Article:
No one refused her offer. Absolutely nobody. Hell, how could they? It was the most magnificent, wonderful gesture the Chief Executioner could offer. Your choice to spend one night with the most beautiful woman ever and then be executed in the morning, or refuse the offer and spend the rest of your life in a dark prison cell with barley enough food to keep you alive. I was offered such a deal. But I refused. I absolutely, flatly refused and decided to spend my life in my jail cell. They couldn't believe it at first. Things like that just wern't done. But I fully meant what I said. They tried many ways to get me to change my mind. They even brought in the beautiful woman I was supposed to take to bed in my night of glory. It didn't work. They even took me to the room that I ________________________________________________________________
Any suggestions? I am doing this as a piece of flash fiction.
There were a few typo's and the prose seemed a bit stuffy, but I think I liked it. I would turn the page. I do however feel that it could be enlivened. I wanted to feel the characters personality a little more especially since this is written in the first person. If you have it ready I would be glad to read the whole thing and offer my opinion.
Oh yeah, writing this in the first person and the character is facing his execution on the morrow, I feel that there will either be an escape, pardon, or POV violation. Either way I am preparing for a let down is some way. Even if he escapse and lives I would feel cheated because the execution then becomes irrelevant.
[This message has been edited by Phobos (edited November 22, 2009).]
I think it has a good voice. I would keep reading but I would want to know soon why he refused, or more specifically why he is different. I don't know that I would buy everyone wanting to sleep with a beatiful woman and then die versus life in prison, interesting idea though.
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Oh, I took it as though he was going to be executed regardless of his decision, but based on the last comment and then re-reading I see that life in prison didn't mean a few hours. I don't think that was clear enough.
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You've got sharp contrasts, contrasting perspective and contrasting behavior. So you've made it clear this guy is different and you've made it clear these other guys are baffled.
Do they try to talk him into it and show him the room because they are curious or because they don't want to disappoint the Chief Executioner?
I'd read on to see who, what, why, and how.
I'm not clear, however, if the Chief Executioner and the beautiful woman are the same person, though that seems to be the case. You might say, "spend the night with the most beautiful woman ever, then be executed the next morning by the same woman."
The objectification of women (and men - the implication that a man would have to be some kind of out-of-his-mind weirdo/freak to refuse the offer of sex even if it meant death) in this made me uncomfortable. However given that the MC is refusing the offer I would probably read on to find out why and what society we were dealing with.
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I could see one of three things coming out of this: 1) a terrific spin on the prisoner/jailer dynamic; 2) a story with a weak message or moralization, or; 3) an action-adventure type tale where the prisoner wreaks some kind of retribution on the Chief Executioner. Wanting to know which is which would buy you a full read from me, especially as this is flash. I'm intrigued.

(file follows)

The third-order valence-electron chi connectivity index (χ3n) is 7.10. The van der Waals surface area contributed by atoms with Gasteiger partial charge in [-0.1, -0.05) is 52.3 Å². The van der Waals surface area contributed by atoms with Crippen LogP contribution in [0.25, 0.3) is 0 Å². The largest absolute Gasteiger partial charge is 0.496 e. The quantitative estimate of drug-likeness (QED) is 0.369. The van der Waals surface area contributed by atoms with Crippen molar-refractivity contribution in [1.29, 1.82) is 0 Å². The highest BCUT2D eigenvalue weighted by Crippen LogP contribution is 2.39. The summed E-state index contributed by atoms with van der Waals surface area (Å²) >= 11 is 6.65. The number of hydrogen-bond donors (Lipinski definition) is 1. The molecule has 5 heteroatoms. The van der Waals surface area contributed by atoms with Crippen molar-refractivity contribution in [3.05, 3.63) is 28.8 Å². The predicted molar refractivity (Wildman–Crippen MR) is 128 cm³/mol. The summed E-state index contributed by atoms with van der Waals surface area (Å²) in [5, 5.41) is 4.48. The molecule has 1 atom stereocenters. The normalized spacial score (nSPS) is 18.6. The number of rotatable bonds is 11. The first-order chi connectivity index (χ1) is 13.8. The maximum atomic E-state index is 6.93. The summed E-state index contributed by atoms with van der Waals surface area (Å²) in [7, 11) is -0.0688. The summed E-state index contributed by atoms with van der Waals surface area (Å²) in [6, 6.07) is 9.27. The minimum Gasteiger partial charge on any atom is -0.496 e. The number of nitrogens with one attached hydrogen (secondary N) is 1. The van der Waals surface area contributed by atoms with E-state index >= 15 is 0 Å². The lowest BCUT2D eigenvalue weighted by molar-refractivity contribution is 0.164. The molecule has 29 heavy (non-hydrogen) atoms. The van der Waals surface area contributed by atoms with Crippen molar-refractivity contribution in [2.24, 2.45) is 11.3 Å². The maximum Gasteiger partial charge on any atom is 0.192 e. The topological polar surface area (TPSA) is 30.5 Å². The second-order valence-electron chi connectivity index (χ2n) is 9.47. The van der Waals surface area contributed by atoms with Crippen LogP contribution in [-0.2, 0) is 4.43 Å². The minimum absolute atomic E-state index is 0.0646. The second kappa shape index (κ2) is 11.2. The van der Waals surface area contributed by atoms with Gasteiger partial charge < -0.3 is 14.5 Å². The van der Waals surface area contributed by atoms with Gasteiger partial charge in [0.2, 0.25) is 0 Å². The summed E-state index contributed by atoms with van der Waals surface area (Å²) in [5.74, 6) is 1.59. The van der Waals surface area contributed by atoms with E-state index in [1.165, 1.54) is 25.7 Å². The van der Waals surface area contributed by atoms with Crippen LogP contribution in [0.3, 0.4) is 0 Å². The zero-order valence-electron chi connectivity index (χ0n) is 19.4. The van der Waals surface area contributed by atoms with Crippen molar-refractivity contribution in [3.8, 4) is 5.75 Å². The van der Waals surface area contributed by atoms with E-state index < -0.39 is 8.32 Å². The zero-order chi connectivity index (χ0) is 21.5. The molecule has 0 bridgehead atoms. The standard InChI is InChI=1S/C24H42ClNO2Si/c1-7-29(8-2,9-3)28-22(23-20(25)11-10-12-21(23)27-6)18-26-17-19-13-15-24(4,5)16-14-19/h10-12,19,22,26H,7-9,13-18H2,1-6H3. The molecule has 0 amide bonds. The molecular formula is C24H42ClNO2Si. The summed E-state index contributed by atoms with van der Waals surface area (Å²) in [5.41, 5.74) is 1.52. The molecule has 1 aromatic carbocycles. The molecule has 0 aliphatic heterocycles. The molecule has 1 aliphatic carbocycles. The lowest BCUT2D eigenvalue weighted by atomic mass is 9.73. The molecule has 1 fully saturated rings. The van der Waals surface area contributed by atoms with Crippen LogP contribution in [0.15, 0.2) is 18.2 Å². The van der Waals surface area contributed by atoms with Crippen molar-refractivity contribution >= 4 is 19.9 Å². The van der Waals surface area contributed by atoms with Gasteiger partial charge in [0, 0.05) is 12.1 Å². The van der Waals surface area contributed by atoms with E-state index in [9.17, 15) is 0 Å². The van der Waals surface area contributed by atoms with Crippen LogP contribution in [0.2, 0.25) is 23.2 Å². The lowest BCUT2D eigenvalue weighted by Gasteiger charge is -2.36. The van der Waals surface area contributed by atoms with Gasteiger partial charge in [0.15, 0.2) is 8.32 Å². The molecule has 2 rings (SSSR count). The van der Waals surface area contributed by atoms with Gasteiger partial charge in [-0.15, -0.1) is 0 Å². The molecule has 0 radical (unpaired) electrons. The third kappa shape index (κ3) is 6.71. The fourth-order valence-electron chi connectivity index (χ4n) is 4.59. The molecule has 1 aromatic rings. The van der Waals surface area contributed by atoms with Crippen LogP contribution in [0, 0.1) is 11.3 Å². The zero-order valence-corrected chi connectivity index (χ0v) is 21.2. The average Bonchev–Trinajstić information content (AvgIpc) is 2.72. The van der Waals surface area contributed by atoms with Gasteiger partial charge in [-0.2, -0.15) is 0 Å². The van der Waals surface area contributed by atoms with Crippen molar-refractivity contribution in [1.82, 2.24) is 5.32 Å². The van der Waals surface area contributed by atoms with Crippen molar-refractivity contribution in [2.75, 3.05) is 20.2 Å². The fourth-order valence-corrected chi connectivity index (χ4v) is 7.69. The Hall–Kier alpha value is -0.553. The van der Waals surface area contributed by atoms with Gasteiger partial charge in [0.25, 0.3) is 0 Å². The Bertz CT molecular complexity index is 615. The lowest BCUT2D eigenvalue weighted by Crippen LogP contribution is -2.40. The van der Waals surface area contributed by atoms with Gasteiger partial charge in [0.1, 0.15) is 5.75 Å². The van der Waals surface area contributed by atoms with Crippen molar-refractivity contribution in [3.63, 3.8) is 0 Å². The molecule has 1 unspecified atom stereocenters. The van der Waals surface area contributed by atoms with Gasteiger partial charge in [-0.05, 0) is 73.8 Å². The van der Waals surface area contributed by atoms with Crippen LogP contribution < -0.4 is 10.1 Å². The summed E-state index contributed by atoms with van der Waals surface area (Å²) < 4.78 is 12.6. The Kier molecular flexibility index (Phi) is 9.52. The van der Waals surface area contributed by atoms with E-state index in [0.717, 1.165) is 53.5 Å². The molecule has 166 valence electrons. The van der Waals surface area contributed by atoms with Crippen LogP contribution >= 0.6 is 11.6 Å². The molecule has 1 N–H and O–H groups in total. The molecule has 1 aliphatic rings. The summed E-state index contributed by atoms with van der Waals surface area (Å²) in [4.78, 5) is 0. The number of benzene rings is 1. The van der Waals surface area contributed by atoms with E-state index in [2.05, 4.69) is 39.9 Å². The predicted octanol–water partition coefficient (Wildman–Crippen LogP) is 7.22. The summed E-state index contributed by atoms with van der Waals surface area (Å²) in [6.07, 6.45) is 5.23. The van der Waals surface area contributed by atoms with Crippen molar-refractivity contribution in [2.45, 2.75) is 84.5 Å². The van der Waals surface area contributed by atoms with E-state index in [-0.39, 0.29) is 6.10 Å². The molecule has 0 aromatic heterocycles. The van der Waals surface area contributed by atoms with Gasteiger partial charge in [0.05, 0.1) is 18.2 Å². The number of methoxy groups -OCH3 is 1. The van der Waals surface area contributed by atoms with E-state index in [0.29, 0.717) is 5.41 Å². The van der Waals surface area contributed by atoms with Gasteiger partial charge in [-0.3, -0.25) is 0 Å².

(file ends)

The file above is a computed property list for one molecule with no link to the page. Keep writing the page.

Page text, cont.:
A couple notes:
1. "...the most beautiful woman ever..." Really, she's the most beautiful ever to exist?Better than Betty Page, Marilyn Monroe, and Helen of Troy? Sorry, not trying to be snide, or maybe you actually did mean the most beautiful woman ever and the CE has some kind of mind-reading device that can determine what kind of woman would actually be the most beautiful ever for a specific person. Lacking that, though, this feels more like amateur/juvenile wording, which is easily fixed.
2. In the second paragraph, you have two lines that start with they even. We get it, they're trying to convince him. Save yourself the word count and lose these tags. Also a couple lines that start with but. Once, it works to focus attention on the rapid delivery of your narrator. Twice looks overused. The lines work just as well (in my opinion better, actually) without the but's.
I'm having trouble believing that no one else has refused the offer. I imagine there's a 50-50 split on people choosing life in prison over death, so the notion of the MC being exceptional for this seems odd. I would drop the mention of the refusal being unique and get right to the situation he's in.
It could also be tighter - there's some repetition that just takes up space. ("Absolutely nobody.", "But I refused.")
Hi, just had a quick read of your opening liners, and a few of the comments that have already been posted.
My gut reaction is that it does grab me, and I would read on. Yeah you've got a few typo's in there, but nothing major. I agree with a previous comment about him being the only person to refuse the sex. I think it could build something up for later on if you mentioned that maybe he wasn't the only one - only a few prisoners had had the sauce to refuse before. He may have some interaction with those who now spend the rest of their days in confinement in cells next to him. Of course, that may not be where you're going at all!
That's my two-penneth anyway. I liked it and would like to read more. Going on what's there, it'd be interesting to see where you're going to take it.
[This message has been edited by TLH (edited November 29, 2009).]